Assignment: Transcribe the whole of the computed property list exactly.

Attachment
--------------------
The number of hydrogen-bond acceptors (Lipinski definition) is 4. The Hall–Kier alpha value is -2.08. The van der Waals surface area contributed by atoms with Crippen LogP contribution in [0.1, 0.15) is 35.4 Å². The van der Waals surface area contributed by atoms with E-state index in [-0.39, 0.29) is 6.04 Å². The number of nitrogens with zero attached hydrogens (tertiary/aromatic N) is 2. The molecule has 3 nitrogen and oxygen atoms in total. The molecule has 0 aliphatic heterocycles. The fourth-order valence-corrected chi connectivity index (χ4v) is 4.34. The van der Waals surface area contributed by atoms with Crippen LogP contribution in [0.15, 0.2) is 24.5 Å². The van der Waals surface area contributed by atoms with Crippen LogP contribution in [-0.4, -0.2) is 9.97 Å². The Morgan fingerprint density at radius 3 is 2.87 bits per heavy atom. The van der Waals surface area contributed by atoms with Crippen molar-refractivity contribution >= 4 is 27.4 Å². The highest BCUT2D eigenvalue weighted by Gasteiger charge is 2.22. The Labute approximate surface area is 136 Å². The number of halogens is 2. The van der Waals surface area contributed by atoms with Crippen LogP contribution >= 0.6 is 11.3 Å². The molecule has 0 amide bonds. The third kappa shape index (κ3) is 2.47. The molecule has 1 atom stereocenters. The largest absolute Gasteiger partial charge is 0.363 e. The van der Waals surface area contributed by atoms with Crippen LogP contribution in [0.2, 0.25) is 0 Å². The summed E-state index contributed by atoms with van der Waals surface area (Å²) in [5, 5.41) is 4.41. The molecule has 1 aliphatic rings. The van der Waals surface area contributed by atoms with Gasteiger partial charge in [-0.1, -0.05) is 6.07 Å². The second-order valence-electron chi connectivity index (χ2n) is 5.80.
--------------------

The number of hydrogen-bond acceptors (Lipinski definition) is 4. The Hall–Kier alpha value is -2.08. The van der Waals surface area contributed by atoms with Crippen LogP contribution in [0.1, 0.15) is 35.4 Å². The van der Waals surface area contributed by atoms with E-state index in [-0.39, 0.29) is 6.04 Å². The number of nitrogens with zero attached hydrogens (tertiary/aromatic N) is 2. The molecule has 3 nitrogen and oxygen atoms in total. The molecule has 0 aliphatic heterocycles. The fourth-order valence-corrected chi connectivity index (χ4v) is 4.34. The van der Waals surface area contributed by atoms with Crippen LogP contribution in [0.15, 0.2) is 24.5 Å². The van der Waals surface area contributed by atoms with Crippen LogP contribution in [-0.4, -0.2) is 9.97 Å². The Morgan fingerprint density at radius 3 is 2.87 bits per heavy atom. The van der Waals surface area contributed by atoms with Crippen molar-refractivity contribution >= 4 is 27.4 Å². The highest BCUT2D eigenvalue weighted by Gasteiger charge is 2.22. The Labute approximate surface area is 136 Å². The number of halogens is 2. The van der Waals surface area contributed by atoms with Crippen LogP contribution >= 0.6 is 11.3 Å². The molecule has 0 amide bonds. The third kappa shape index (κ3) is 2.47. The molecule has 1 atom stereocenters. The largest absolute Gasteiger partial charge is 0.363 e. The van der Waals surface area contributed by atoms with Crippen LogP contribution in [0.2, 0.25) is 0 Å². The summed E-state index contributed by atoms with van der Waals surface area (Å²) in [5, 5.41) is 4.41. The molecule has 1 aliphatic rings. The van der Waals surface area contributed by atoms with Gasteiger partial charge in [-0.1, -0.05) is 6.07 Å². The second-order valence-electron chi connectivity index (χ2n) is 5.80.